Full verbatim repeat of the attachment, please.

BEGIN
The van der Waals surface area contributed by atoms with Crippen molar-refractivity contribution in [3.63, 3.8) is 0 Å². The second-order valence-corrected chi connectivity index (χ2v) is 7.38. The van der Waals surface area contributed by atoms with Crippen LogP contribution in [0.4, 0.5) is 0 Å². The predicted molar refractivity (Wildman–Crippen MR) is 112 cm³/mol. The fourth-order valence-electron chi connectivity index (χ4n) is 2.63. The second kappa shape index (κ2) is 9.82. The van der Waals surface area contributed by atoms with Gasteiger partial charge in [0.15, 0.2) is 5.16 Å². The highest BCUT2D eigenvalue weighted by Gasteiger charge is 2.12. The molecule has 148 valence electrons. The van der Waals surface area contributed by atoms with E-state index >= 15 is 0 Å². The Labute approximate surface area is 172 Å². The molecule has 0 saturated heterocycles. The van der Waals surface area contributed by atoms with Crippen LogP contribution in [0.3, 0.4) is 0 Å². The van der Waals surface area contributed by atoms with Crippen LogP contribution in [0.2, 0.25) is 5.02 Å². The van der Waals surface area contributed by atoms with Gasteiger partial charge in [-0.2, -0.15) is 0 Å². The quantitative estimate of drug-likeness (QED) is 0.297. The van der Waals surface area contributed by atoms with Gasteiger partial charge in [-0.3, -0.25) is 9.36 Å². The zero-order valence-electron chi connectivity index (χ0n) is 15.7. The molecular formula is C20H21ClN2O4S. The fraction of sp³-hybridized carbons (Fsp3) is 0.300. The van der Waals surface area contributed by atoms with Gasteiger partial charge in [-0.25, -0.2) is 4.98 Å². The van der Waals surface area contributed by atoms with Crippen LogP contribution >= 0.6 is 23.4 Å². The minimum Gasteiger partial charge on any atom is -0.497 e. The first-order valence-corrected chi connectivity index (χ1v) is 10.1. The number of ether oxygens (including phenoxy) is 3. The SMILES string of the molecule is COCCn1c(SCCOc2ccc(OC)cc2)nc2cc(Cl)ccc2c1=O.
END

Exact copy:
The van der Waals surface area contributed by atoms with Crippen molar-refractivity contribution in [3.63, 3.8) is 0 Å². The second-order valence-corrected chi connectivity index (χ2v) is 7.38. The van der Waals surface area contributed by atoms with Crippen LogP contribution in [0.4, 0.5) is 0 Å². The predicted molar refractivity (Wildman–Crippen MR) is 112 cm³/mol. The fourth-order valence-electron chi connectivity index (χ4n) is 2.63. The second kappa shape index (κ2) is 9.82. The van der Waals surface area contributed by atoms with Gasteiger partial charge in [0.15, 0.2) is 5.16 Å². The highest BCUT2D eigenvalue weighted by Gasteiger charge is 2.12. The molecule has 148 valence electrons. The van der Waals surface area contributed by atoms with E-state index >= 15 is 0 Å². The Labute approximate surface area is 172 Å². The molecule has 0 saturated heterocycles. The van der Waals surface area contributed by atoms with Crippen LogP contribution in [0.3, 0.4) is 0 Å². The van der Waals surface area contributed by atoms with Crippen LogP contribution in [0.2, 0.25) is 5.02 Å². The van der Waals surface area contributed by atoms with Gasteiger partial charge in [-0.2, -0.15) is 0 Å². The quantitative estimate of drug-likeness (QED) is 0.297. The van der Waals surface area contributed by atoms with Gasteiger partial charge in [-0.3, -0.25) is 9.36 Å². The zero-order valence-electron chi connectivity index (χ0n) is 15.7. The molecular formula is C20H21ClN2O4S. The fraction of sp³-hybridized carbons (Fsp3) is 0.300. The van der Waals surface area contributed by atoms with Gasteiger partial charge in [-0.25, -0.2) is 4.98 Å². The van der Waals surface area contributed by atoms with Crippen LogP contribution >= 0.6 is 23.4 Å². The minimum Gasteiger partial charge on any atom is -0.497 e. The first-order valence-corrected chi connectivity index (χ1v) is 10.1. The number of ether oxygens (including phenoxy) is 3. The SMILES string of the molecule is COCCn1c(SCCOc2ccc(OC)cc2)nc2cc(Cl)ccc2c1=O.